Respectful Conversations

Respectful conversations was the topic for discussion at the All-Party Parliamentary Group on Alternative Dispute Resolution in Westminster on 5th September.

 It’s encouraging that a group of MPs have come together to explore how some of the principles and practices of ADR could be applied in a parliamentary context, especially in the apparently destructive aftermath of the vote to leave the EU.

 Some of the UK’s leading mediators and negotiators shared their insights and ideas, starting with Andrew Acland’s observation that uncertainty is often the primary trigger for human relations to go wrong. We are biologically programmed with a ‘fight or flight’ response when we feel threatened. In a situation such as the ‘Brexit’ vote, in the absence of full information, we fall back on our instincts. For some of us that is a ‘flight’ response - to duck out of the real debate, to hope it will all go away, and to avoid confrontation in a misguided attempt to preserve the status quo. For others, the response is to ‘fight’ - to sling mud, raise our hackles or puff out our feathers, create a smoke screen of words to intimidate the other side. Neither response is helpful in bringing clarity, or creating a forum for meaningful discussion. Neither response enables us to listen to the arguments, to grow our understanding in order to dispel the uncertainty. These unhelpful behaviours create a cycle of increasing uncertainty and hostility, which must be broken before any meaningful progress can be made. In order for Parliamentarians, and specifically for those engaged in negotiating Britain’s exit from the EU, to achieve a positive outcome, this dynamic must change.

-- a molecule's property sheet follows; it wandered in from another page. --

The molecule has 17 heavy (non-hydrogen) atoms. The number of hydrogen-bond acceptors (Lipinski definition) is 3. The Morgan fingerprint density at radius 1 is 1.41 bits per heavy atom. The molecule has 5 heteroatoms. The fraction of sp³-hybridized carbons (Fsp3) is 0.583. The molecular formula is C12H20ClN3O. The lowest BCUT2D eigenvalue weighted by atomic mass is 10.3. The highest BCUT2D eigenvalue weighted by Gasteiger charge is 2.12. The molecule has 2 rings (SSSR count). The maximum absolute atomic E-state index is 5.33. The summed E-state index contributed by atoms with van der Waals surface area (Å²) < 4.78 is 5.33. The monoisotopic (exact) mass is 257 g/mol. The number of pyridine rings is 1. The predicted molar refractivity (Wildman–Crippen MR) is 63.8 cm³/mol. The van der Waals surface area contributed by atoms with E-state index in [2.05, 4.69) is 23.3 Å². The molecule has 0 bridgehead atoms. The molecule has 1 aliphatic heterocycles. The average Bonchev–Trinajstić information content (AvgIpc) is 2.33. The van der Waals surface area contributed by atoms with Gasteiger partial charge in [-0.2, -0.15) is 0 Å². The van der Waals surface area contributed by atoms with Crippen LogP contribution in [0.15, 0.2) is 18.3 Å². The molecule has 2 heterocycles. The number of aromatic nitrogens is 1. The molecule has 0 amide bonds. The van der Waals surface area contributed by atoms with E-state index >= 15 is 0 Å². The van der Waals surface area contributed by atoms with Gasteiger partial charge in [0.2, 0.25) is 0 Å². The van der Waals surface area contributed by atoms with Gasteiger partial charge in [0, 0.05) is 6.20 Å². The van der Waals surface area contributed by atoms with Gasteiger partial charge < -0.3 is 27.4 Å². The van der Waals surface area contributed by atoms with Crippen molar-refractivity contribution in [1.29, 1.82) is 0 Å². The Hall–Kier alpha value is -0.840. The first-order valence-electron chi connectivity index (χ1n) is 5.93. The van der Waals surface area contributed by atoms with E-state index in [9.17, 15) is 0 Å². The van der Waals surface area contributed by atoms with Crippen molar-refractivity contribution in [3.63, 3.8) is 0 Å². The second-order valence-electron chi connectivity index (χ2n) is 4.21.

Bill Marsh, one of Europe’s most experienced international mediators, observed that dealing with conflict is more of a leadership issue than is often recognised. During the ‘Brexit’ debate, the highly complex issues at stake were distilled to their simplest form, because complexity and nuance are the first casualties when we enter into conflict. This is particularly true in the political arena where conviction is sometimes valued over insight; in a world dominated by sound bites and Tweets we assume that everything of worth can be captured and communicated in short form. Bill asserted that it is political leaders’ responsibility to declare the complexity rather than gloss over it, and to create a tone and process for debate that encourages meaningful dialogue.